The highway that connects Rome to Florence – the A1 Autostrada – is a convenient ribbon of well-maintained, toll road. The full extent of the highway connects Milan with Naples, and hits Bologna, Florence, and Rome along the way. It’s the oldest European highway and the most important in Italy, also known as the Autostrada del Sole (The Sun Highway).
Cruising up to Florence will take you a good 3 hours, as long as you don’t hit traffic coming out of Rome or getting into Florence. But the journey is a vacation in itself. Dotted along the way are some charming towns that are worth a stop, like Orte, Orvieto, Montepulciano, Pienza, and Cortona. The A1 is a toll road, so every exit will require you to pay the toll, but the stops are well worth the few extra euros. Eat your way through the drive, starting with a rich cacio e pepe pasta in Orte, black truffles in Orvieto and a full-bodied glass of sangiovese wine in Montepulciano. Grab a wheel of pecorino in Pienza and a fine wool scarf or table cloth in Cortona to live out your Under the Tuscan Sun fantasy. It’s true what they say, half the fun is in the journey. Especially when you’re driving up the A1.
Orte is a small town built atop a rocky hill close to the border between Lazio and Umbria. Originally an Etruscan settlement, its strategic location meant that it fought for over the centuries and came under the Roman rule and subsequently ruled by the Ostragoths, Byzantines and Lombards. It was eventually incorporated into the Papal states and is home to many beautiful churches, including the Church of Saint Biagio and the Cathedral of the Assumption of Mary.
Orte is located at a crucial intersection off the A1 heading east into Umbria and Abruzzo. For this reason this is also an important rail hub for regional and express trains.
The quaint town is worth a stop and a short walk, and even for a quick bite of pasta. Here you’ll be able to savor some of your favorite Roman dishes, like cacio e pepe and saltimbocca. Pair your pasta with a local lazio wine with strong mineral notes.
Orvieto is one of the jewels of Umbria. You can admire the beautiful town perched atop the hill with rocky cliffs from the highway before you reach the exit and even clearly see the majestic cathedral at the far end. Orvieto has a long history as an important town which controlled the road between Rome and Florence. Like most towns in central Italy, it was originally an Etruscan settlement which was conquered by the Romans. It was one of the earlier towns to be governed by the Pope well before it was officially included in the Papal States.
The city of Orvieto was quite large even during the Middle Ages, and continues to be a highlight between Rome and Florence. The Cathedral is a main highlight, but even wandering the streets and popping into the little shops and restaurants is a real treat. Here in Umbria the truffle rules, so you’ll find them just about everywhere during truffle season which runs from about May through August.
For real wine lovers, the city of Montepulciano is a haven. Tuscan wine is known for it’s rich, full-bodied reds and the robust sangiovese varietal from Montepulciano is no exception. The town sits high at the top of the hill and it seems that all the streets are on an incline, regardless the direction, but the trek to the top is worth the views, the food and the wine.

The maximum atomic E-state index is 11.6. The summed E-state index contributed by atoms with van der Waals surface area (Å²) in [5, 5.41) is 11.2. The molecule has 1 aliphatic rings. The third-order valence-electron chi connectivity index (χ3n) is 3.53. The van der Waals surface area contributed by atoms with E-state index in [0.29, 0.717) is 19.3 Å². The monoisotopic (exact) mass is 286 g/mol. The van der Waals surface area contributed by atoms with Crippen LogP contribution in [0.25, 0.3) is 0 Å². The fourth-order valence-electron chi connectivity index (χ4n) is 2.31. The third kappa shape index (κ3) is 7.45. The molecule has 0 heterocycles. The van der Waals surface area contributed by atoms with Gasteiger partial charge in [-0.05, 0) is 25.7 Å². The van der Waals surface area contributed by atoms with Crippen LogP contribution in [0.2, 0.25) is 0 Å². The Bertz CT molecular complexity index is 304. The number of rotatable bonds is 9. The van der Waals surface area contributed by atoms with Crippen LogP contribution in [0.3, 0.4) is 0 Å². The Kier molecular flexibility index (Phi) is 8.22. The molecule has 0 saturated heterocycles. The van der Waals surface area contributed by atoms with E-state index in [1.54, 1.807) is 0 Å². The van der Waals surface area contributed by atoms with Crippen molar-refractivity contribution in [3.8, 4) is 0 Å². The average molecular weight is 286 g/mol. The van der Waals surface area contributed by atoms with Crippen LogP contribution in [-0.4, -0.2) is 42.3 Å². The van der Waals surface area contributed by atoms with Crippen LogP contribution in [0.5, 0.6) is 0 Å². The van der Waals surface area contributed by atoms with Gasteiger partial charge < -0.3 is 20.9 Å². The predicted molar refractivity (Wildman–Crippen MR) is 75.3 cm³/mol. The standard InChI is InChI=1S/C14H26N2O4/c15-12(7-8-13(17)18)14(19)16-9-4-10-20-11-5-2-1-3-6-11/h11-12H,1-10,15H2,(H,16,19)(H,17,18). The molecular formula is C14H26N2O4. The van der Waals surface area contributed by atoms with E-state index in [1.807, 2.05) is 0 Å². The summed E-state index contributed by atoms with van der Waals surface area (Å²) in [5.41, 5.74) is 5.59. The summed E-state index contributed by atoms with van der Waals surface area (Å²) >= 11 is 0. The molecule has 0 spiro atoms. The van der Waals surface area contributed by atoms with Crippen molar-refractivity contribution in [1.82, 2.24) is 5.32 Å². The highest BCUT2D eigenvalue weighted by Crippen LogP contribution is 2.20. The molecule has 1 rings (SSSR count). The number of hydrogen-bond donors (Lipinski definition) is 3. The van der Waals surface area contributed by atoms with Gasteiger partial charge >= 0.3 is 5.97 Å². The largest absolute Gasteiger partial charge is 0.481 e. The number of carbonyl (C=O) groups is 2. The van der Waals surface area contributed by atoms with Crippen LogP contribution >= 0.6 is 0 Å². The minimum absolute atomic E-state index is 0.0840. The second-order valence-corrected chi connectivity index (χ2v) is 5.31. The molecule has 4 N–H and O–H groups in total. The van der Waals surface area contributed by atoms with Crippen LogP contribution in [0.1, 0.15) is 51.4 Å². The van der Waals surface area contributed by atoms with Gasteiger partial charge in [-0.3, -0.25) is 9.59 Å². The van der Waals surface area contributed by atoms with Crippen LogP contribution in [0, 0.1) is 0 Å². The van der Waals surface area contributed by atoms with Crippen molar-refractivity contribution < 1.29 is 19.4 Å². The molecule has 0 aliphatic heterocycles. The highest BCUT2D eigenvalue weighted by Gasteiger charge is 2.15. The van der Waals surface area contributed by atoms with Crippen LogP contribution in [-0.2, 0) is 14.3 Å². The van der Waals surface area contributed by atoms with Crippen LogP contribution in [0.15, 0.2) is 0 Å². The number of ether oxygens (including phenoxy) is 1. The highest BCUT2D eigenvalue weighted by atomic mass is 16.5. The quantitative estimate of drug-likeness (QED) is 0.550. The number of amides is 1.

Many of the local restaurants are carved right into the rock of the hill, so venture deep into the back where the interior will take on a whole different appeal. Order yourself a hearty plate of pappardelle al cinghiale (pappardelle pasta with while boar sauce) and a large glass of red wine. Sit back, relax and take it all in.
Feel free to live out all your Under the Tuscan Sun dreams in Cortona, the site of the best selling novel by American expat Frances Mayes and also the set for the blockbuster hit that was based on the book. Cortona is a charming Tuscan village that is still predominantly medieval architecturally. A stroll along the main corso is an exercise in window shopping local crafts, watching artisans work, and the aromas of local products like aged meats and cheeses. Since the release of the book and subsequently the film, Cortona has become a haven for American, Australian, and English expats seeking a place of refuge for the summer or all year long. It’s not uncommon to hear a conversation by “locals” in English, which just adds to the layers of history and complexity of this little Tuscan town.
Albeit a bit off the beaten path from the A1, Pienza is another town that’s worth the visit. Originally the birthplace of Pope Pio, of the noble Piccolomini family, Pienza is a magestic borgo that seems to have remained untouched since the 1400s, a jewel of the renaissance. The town is becoming increasingly popular as a Tuscan stop for travelers driving around the UNESCO protected Val d’Orcia region, whose picturesque hills and seemingly fake cypress trees look taken straight from a post card.
The town celebrates its heritage not for the tourists that come to visit but for the vibrant community that live within its walls. Each summer a pecorino-rolling tournament – think lawn bowling but with wheels of cheese – are the popular attraction among locals and visitors alike in the main piazza in front of the cathedral.
Pienza has seen even more popularity arise as the set for the popular Medici series which originally appeared on the Italian public broadcasting channel, Rai 1.
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Have you visited any of these spots along the A1 from Rome to Florence? Share your experiences with us in the comments below!